[Dave Birch] Spurred on by recent discussions about whether the use of cash is actually falling, whether it might stabilise at a plateau or continue to fall (if it is, indeed, still falling) I decided to take a look at the U.S. figures in more detail. Now, the “headline” figures certainly seem to support the theory that cash is losing market share:

Last year the number of ATMs in the United States fell 9 percent, the first big drop since the devices were introduced in the 1970s. The percentage of cash-payment transactions in the United States also is falling.

[From Withdrawing from the ATM habit – The Boston Globe]

Although the percentage of cash transactions is falling, U.S. currency in circulation is still going up. U.S. currency in circulation was $784 billion in 2006. Mind you, at least half of that is held outside the U.S. (mostly under mattresses). That suggests that less than $400 billion in currency supports a $13 trillion economy. In 1970, the economy’s relative need for cash was almost twice as high. As Robert Samuelson says…

We have crossed a cultural as well as an economic threshold when plastic and money are synonyms and the crime of choice is identity theft, not bank robbery.

[From Robert J. Samuelson – A Quiet Revolution In Money – washingtonpost.com]

But as Samuelson also notes in that article, almost all of the bills printed by the Feds last year were to replace worn notes, not to expand the stock. So what is the actual situation with regard to cash usage? Since in the U.S., as in Europe, the volume of notes in circulation is climbing but a large portion of the note stock is being used as a store of value rather than as a means of exchange, we probably cannot use M0 as a measure. A useful contribution to the debate comes from a research paper from the Federal Reserve Bank, Cleveland, which looks at some proxy measures to determine whether cash usage is falling or not. One measure, which strikes me as being potentially very accurate, is the number of worn banknotes being take out of circulation and destroyed. If notes are being stuffed into mattresses, this figure will fall. If notes are being used in transactions, this figure will rise. Well, according to the Feds this proxy provides evidence consistent with other estimates that the use of cash in the U.S. actually peaked more than a decade ago, in the mid-1990s, and has been falling since. In fact, using this proxy across 16 developed countries, they found that cash use was falling in 13 of them. This is why I said previously that the amount of notes and coins in circulation may not be a reasonable measure of cash usage.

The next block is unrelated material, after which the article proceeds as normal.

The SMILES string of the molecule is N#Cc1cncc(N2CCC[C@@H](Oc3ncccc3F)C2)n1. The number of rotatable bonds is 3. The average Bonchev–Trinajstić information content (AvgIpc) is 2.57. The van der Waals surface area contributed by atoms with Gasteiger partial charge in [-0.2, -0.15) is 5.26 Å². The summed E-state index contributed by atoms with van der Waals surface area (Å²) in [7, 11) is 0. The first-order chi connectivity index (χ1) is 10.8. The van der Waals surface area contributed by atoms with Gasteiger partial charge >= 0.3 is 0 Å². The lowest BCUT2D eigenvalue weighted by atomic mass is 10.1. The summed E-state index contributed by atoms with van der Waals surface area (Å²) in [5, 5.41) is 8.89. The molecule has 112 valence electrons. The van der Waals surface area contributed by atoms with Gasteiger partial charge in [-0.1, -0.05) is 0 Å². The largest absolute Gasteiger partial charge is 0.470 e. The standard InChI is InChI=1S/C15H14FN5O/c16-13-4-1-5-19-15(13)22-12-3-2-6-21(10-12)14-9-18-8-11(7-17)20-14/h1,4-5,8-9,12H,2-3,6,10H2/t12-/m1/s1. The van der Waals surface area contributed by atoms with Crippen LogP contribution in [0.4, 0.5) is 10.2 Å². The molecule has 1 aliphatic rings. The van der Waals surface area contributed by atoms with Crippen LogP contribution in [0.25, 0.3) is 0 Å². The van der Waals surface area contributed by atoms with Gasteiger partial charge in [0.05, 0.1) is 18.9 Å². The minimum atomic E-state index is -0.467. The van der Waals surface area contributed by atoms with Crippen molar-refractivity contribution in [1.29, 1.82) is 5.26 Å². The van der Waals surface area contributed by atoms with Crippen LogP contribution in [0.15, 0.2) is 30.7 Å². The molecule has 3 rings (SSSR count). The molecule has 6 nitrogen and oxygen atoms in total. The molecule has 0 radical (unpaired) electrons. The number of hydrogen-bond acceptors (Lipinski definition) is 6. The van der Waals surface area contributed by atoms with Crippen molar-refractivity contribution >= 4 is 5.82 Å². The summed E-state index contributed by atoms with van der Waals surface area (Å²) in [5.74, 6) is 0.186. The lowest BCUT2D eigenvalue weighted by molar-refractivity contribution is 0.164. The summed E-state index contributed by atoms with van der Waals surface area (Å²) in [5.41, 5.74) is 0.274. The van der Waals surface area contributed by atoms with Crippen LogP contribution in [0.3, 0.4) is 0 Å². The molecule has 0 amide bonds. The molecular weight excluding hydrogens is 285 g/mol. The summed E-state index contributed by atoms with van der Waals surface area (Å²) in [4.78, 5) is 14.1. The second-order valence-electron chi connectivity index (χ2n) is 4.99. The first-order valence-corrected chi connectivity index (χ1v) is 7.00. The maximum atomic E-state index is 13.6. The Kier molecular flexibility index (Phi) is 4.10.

Does the fall in the number of ATMs in the U.S. foretell the end of ATMs or does it mean that inventive manufacturers and service providers will have to work harder to make ATMs do some new things? If you want to hear more about this kind of thing, why not come along to SMi’s conference on Self Service: Kiosks and ATMs in London on 14th/15th May. The wonderful people at SMi have given me a delegate place worth an amazing ONE THOUSAND TWO HUNDRED AND NINETY NINE POUNDS to give to the first person to reply on this thread with the name of the noted “On the Buses” star who was the first person to use an ATM in Britain. So if you’re going to be in London on 14th/15th May and want to learn about where the world of ATMs and kiosks is headed, get googling now! In the now traditional fashion, this competition is open to all except for employees of Consult Hyperion and members of my immediate family. Oh, and no-one can win more than one of the Digital Money Blog prizes per calendar year.

These opinions are my own (I think) and presented solely in my capacity as an interested member of the general public [posted with ecto]

5 comments

  1. There is another effect to correct for: the shift in USD as international base currency. Since around 2000, the Euro, various geopolitical manipulations including ad hoc invasions and sabres a-rattling, and shift in energy markets … have all moved to put downward pressure on the USD as the currency of choice.
    Around 2003, Alan Greenspan started the work to absorb the flow of USD back into the US. It’s an ongoing process, but of course, nobody is reporting it because it is an uncomfortable issue. Although most of the action is in big pots, the cash stock will follow the same path (by shifting some areas to Euros, and other local units).

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